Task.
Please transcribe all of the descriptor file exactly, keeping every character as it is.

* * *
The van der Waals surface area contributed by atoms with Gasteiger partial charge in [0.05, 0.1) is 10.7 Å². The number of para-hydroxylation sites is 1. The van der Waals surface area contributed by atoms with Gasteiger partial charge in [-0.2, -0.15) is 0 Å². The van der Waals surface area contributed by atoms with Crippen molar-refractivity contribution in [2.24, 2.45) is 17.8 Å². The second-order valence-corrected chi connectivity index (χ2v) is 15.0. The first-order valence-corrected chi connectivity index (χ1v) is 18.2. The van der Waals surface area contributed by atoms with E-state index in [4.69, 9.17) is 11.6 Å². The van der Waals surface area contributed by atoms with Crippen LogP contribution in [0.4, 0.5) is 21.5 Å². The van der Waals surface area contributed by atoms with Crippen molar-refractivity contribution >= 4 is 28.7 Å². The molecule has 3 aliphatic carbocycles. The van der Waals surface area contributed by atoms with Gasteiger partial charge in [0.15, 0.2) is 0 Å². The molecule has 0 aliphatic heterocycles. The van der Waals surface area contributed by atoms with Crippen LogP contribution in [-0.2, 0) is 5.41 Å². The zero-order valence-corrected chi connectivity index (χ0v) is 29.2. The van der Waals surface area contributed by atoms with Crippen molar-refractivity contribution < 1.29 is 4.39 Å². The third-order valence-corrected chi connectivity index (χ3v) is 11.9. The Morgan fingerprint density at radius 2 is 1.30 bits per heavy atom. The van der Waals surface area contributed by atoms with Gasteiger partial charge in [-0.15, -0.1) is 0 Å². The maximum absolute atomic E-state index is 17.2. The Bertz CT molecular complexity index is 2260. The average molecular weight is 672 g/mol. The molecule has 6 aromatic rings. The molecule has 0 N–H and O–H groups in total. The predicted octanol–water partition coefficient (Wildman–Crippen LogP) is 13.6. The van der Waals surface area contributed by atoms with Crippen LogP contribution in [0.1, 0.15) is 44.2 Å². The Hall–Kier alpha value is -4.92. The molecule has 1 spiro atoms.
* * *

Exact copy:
The van der Waals surface area contributed by atoms with Gasteiger partial charge in [0.05, 0.1) is 10.7 Å². The number of para-hydroxylation sites is 1. The van der Waals surface area contributed by atoms with Gasteiger partial charge in [-0.2, -0.15) is 0 Å². The van der Waals surface area contributed by atoms with Crippen molar-refractivity contribution in [2.24, 2.45) is 17.8 Å². The second-order valence-corrected chi connectivity index (χ2v) is 15.0. The first-order valence-corrected chi connectivity index (χ1v) is 18.2. The van der Waals surface area contributed by atoms with E-state index in [4.69, 9.17) is 11.6 Å². The van der Waals surface area contributed by atoms with Crippen LogP contribution in [0.4, 0.5) is 21.5 Å². The van der Waals surface area contributed by atoms with Crippen molar-refractivity contribution >= 4 is 28.7 Å². The molecule has 3 aliphatic carbocycles. The van der Waals surface area contributed by atoms with Gasteiger partial charge in [0.15, 0.2) is 0 Å². The molecule has 0 aliphatic heterocycles. The van der Waals surface area contributed by atoms with Crippen LogP contribution in [-0.2, 0) is 5.41 Å². The zero-order valence-corrected chi connectivity index (χ0v) is 29.2. The van der Waals surface area contributed by atoms with Crippen molar-refractivity contribution < 1.29 is 4.39 Å². The third-order valence-corrected chi connectivity index (χ3v) is 11.9. The Morgan fingerprint density at radius 2 is 1.30 bits per heavy atom. The van der Waals surface area contributed by atoms with Gasteiger partial charge in [-0.15, -0.1) is 0 Å². The maximum absolute atomic E-state index is 17.2. The Bertz CT molecular complexity index is 2260. The average molecular weight is 672 g/mol. The molecule has 6 aromatic rings. The molecule has 0 N–H and O–H groups in total. The predicted octanol–water partition coefficient (Wildman–Crippen LogP) is 13.6. The van der Waals surface area contributed by atoms with Crippen LogP contribution in [0.1, 0.15) is 44.2 Å². The Hall–Kier alpha value is -4.92. The molecule has 1 spiro atoms.